• What does the child usually do?
    • What is his actual performance across settings and situations?
    • How does the child use his/her skills to accomplish tasks?
  • The assessment of functioning is NOT about:
    • The child’s capacity to function under unusual or ideal circumstances, skill by skill, domain by domain
    • The child’s performance In a structured testing situation in on standardized way

Why isn’t assessing the child’s ability to perform discrete behaviors enough?

Discrete behaviors (e.g., those described by some items on assessment instruments) may or may not be important to the child’s functioning on the indicator.

  • Individually, they are not especially informative
  • Summed, they may or may not be useful, depending on the functionality of the behaviors/items

Think about isolated behaviors ad what observing them tells you about the child. For example, suppose an assessment instrument asks you to observe whether or not a child can point:

  • If you know that a child can point, do you know that the child can communicate her wants and needs?
  • If you know that a child can’t point do you know that she can’t communicate her wants and needs?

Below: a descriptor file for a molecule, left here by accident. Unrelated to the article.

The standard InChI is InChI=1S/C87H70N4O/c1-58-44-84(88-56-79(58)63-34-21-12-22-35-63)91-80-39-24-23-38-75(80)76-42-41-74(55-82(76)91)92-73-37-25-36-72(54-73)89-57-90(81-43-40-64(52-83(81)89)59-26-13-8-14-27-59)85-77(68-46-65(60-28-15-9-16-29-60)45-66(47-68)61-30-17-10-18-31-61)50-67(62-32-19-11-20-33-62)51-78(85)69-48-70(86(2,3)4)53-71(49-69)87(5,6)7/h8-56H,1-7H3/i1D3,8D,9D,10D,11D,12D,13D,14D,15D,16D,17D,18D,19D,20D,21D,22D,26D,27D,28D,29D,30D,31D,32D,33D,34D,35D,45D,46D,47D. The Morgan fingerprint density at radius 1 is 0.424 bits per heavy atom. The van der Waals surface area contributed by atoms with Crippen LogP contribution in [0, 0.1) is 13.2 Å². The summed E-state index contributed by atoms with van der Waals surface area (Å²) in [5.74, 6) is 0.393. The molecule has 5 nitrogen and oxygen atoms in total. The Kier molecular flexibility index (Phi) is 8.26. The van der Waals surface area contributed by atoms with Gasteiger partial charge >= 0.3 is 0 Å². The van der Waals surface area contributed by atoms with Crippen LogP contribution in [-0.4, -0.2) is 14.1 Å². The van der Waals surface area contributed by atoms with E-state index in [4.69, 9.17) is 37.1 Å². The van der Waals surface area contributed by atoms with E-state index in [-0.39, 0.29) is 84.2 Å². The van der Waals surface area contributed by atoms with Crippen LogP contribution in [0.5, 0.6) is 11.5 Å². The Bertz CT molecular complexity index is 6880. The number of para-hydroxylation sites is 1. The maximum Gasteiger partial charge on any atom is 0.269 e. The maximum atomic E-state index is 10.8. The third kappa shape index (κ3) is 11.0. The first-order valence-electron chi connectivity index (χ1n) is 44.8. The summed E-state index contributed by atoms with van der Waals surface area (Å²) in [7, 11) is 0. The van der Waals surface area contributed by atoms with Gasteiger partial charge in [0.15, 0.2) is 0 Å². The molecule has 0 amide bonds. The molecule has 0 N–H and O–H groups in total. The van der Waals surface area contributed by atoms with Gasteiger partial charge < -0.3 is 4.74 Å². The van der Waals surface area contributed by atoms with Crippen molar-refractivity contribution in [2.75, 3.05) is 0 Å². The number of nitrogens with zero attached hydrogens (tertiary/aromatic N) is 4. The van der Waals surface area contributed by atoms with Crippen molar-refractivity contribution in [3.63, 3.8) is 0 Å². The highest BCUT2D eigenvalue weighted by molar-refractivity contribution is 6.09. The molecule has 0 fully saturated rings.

• How does knowing about pointing help you understand how the child takes action to meet needs?

What about domains?

  • Functionality is not domains-based; children function across developmental domains
  • Functionality can involve multiple domains and can cross domains
  • Functional outcomes refer to behaviors that integrate skills across domains

What does functionality have to do with using the Child Indicator Summary Form?

Ratings on the seven-point scale for each outcome are a snapshot of:

  • The whole child
  • Status of the child’s current functioning
  • Functioning across settings and situations

Ratings are based on the child’s functioning:

  • What the child does across settings and situations
  • Compared with what is expected given the child’s age

Check your understanding….

Look at the list of skills below. Which are examples of isolated skills? Which are examples of functional skills?

a. Knows how to imitate a gesture when prompted by others
b. Uses finger in pointing motion
c. Uses 2-word utterances
d. Watches what a peer says or does and incorporates it into his/her own play
e. Points to indicate needs or wants
f. Engages in back and forth verbal exchanges with caregivers using 2-word utterances

(Answers: a, b, c = isolated; d, e, f = functional)

Age-Expected and Immediate Foundational Skills and the Child Indicator Summary Form (CISF) 7-Point Rating Scale